• 409e BS
  • 20th Airborne Brigade (20e BAP)
  • 9th Parachute Chasseur Regiment (9e RCP)
  • 3rd Marine Infantry Parachute Regiment (3e RPMIa)
  • 8th Marine Infantry Parachute Regiment (8e RPMIa)
  • CLT N5
  • 25th Airborne Brigade (25e BAP)
  • 1st Parachute Chasseur Regiment (1er RCP)
  • 6th Marine Infantry Parachute Regiment (6e RPMIa)
  • CLT N6
  • 11th Parachute Division - 11e DP

    The 11th division disappeared on April 1, 1971, to give formation to the 11th Parachute Division at Toulouse. The 9th Outremer Brigade (9e BOM) left the Division and the 20th Airborne Brigade (20e BAP), the 25th Airborne Brigade (25e BAP) became subsequently the 1st and 2nd Parachute Brigades and integrated each one support battalion. The three support regiments were reorganized in two interam regiments of intervention that conserved nevertheless their original nominations (1st Parachute Hussar Regiment and the 35th Parachute Artillery Regiment). The 17th Parachute Engineer Regiment disappeared.

    Order of battle

    On July 1, 1971, the 11th Parachute Division is composed of the following:

  • Command and Support Structure
  • 61st Headquarter Squadron (61e EQG)
  • 61st Transmission Company (61e CT)
  • 5th Combat Helicopter Regiment (5e RHC); Light Aviation Group Division (GALDIV 11)
  • Airborne Operational Mobile Base (BOMAP)
  • Air Mobile Command Post 50/351 (PCAM)
  • 1st Parachute Brigade (1re BP)
  • 9th Parachute Chasseur Regiment (9e RCP)
  • 3rd Marine Infantry Parachute Regiment (3e RPMIa)
  • 8th Marine Infantry Parachute Regiment (8e RPMIa)
  • 35th Parachute Artillery Regiment (35e RAP)
  • 420th Command and Support Battalion (420e BCS)
  • 2nd Parachute Brigade (2e BP)
  • 1st Parachute Chasseur Regiment (1er RCP)
  • 2nd Foreign Parachute Regiment (2e REP)
  • 6th Marine Infantry Parachute Regiment (6e RPMIa)
  • 1st Parachute Hussar Regiment (1er RHP)
  • 425th Command and Support Battalion (425e BCS)
  • On August 1, 1973; the 61st Headquarter Squadron and the 61st Transmission Company were regrouped and form the 61e BCT. The following year in 1974, the 17th Parachute Engineer Regiment was recreated and the interarm regiments find their specialities. On August 1, 1974, the 1st Marine Infantry Parachute Regiment (1e RPIMa) was reattached to the Division.

    Units belonging to the 2nd Foreign Parachute Regiment (2e REP) and the 35th Parachute Artillery Regiment (35e RAP) took part in Operation Tacaud starting from 1978 in Tchad.

    Still in 1978, and within the cadre of military cooperation with Zaïre which anticipates assistance and formation, the 2nd Foreign Prachute Regiment is parachuted during the Battle of Kolwezi, and participated in alliance with Belgium Paratroopers to the Rescue of Kolwezi. During this intervention, two teams of the 13th Parachute Dragoon Regiment and one team from the 1st Marine Parachute Infantry Regiment (1e RPIMa) were deployed to forward operating terrain on observation and reconnaissance missions.

    During this time, France was manned with an intervention force of 20,000 strong composed of the 11th Parachute Division, the 9th Marine Infantry Division (9e DIMa), aerial forces and Naval contingents.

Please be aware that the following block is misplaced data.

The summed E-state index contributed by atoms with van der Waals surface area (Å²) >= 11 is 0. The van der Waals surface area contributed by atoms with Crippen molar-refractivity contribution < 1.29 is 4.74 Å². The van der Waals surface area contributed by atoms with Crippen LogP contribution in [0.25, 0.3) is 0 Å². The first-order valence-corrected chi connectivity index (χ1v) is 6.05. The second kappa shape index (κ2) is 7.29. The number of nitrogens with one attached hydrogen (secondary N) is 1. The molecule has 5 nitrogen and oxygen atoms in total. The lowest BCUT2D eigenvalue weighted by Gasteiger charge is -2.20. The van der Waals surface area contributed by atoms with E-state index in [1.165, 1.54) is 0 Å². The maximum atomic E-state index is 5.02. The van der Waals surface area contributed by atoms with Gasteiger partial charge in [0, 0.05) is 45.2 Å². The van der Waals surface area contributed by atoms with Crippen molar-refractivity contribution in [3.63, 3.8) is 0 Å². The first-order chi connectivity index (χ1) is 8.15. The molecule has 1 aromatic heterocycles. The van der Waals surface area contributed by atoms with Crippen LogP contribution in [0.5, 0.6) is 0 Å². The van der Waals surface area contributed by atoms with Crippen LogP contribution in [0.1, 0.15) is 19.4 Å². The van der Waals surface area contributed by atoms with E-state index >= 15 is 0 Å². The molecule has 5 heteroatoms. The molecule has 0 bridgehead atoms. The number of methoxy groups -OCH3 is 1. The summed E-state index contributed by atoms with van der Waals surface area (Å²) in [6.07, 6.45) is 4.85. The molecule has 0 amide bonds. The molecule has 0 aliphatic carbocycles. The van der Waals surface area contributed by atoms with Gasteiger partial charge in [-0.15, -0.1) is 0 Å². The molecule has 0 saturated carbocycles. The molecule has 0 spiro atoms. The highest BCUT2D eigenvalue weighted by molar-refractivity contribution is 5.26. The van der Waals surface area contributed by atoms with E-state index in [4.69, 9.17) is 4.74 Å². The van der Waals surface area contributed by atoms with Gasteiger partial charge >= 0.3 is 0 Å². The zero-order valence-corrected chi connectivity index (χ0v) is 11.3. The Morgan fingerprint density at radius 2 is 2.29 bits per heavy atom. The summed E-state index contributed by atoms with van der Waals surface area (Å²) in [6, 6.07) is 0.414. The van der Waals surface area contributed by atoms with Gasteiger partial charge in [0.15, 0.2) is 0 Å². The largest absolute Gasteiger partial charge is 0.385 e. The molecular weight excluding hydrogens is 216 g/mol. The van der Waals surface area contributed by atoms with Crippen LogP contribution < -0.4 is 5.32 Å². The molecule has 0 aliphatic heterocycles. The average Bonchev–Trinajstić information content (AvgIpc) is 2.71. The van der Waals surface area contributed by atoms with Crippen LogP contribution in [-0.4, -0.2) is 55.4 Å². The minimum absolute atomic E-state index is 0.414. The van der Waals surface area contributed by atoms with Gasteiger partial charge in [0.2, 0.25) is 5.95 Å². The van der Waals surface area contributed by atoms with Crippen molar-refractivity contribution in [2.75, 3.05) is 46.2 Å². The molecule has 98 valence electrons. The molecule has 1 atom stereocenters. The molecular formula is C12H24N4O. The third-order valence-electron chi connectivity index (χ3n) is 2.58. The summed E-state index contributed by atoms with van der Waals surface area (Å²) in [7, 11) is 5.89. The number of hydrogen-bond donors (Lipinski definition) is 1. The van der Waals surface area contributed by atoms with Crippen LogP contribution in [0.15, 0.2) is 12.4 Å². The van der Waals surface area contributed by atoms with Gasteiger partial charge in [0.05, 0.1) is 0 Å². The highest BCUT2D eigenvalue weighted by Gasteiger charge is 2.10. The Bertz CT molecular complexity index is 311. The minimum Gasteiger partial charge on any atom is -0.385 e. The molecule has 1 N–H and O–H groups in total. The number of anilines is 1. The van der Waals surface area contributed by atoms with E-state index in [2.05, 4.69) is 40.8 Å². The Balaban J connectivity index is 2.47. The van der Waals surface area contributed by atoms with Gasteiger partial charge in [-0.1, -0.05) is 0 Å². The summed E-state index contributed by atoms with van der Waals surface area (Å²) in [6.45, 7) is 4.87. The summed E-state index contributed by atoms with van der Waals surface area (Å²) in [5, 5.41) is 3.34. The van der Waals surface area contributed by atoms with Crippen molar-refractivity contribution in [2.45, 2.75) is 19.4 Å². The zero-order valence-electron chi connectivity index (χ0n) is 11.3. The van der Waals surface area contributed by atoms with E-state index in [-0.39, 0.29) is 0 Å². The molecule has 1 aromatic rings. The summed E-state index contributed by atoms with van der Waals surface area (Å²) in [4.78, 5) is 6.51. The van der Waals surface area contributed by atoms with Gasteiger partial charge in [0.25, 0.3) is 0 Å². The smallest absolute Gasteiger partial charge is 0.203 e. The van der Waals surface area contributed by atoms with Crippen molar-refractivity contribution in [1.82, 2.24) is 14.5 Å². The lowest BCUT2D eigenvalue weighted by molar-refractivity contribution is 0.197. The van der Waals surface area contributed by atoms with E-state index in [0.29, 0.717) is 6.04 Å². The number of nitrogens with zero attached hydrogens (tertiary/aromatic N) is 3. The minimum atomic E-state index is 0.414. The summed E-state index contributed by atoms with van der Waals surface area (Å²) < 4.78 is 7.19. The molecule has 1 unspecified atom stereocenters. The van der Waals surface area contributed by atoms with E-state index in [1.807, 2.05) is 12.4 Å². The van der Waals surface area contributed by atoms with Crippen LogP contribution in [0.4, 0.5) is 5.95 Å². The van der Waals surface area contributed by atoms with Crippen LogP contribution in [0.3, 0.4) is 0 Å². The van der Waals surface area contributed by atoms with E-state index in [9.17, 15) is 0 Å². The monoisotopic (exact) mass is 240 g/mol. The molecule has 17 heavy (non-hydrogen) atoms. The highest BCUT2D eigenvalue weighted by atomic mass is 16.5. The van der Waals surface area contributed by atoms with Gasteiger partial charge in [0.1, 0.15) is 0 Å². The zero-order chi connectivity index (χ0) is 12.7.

On October 23, 1983; one company of the 1st Parachute Chasseur Regiment stationed in Lebanon within the Multinational Force in Lebanon was victim to the 1983 Beirut barracks bombing and occasions 55 paratrooper deaths within the ranks of the 1er RCP and the 3 paratroopers within the ranks of the 9th Parachute Chasseur Regiment.

    In the aftermath of the Cold War, the French Army reorganised and the 11e DP which became the 11th Parachute Brigade in 1999.

    11th Parachute Brigade - 11e BP

    The 11th Parachute Brigade was formed in 1999 at Balma (Balman Toulouse Garrison) on the base of the 11 Parachute Division on the occasion of the restructuring of the French Army. The brigade was engaged in Afghanistan and Africa.

    Africa

    The 11th Parachute Brigade and mainly the 2nd Foreign Parachute Regiment 2e REP took part in Operation Licorne in the Ivory Coast.

    Afghanistan

    The parachute brigade intervened in Afghanistan starting 2006 within and part of the French Detachment of NATO International Force. The brigade was relieved in September 2007 by the mountain infantry Alpines Chasseurs of the 27th Mountain Infantry Brigade (27e BIM).

    On August 18, 2008; a section of the 8th Marine Infantry Parachute Regiment (8e RPMIa) lost eight men during the Ambush of Uzbin.

    The paratroopers of the 1st Parachute Chasseur Regiment (1er RCP) made up the first rotation. The first rotation were in place by Sunday May 1, 2011, in the region of Kapisa Province and four more rotations will follow. A total of 650 military personnel were scheduled for a zone mission securitization.

    On May 10, 2011; two combat parachute companies of the 1st Parachute Chasseur Regiment (1e RCP), almost 200 men, commanded by général Maurin, commander of the 11th Parachute Brigade, were projected East of the country towards Nijrab District for a mission of months. As a result, 1000 paratroopers were engaged in Afghanistan, hailing principally from the 11th Parachute Brigade and mainly the 1st Parachute Chasseur Regiment while being supported by the 1st Parachute Hussar Regiment, the 17th Parachute Engineer Regiment, 35th Parachute Artillery Regiment and the 1st Train Parachute Regiment.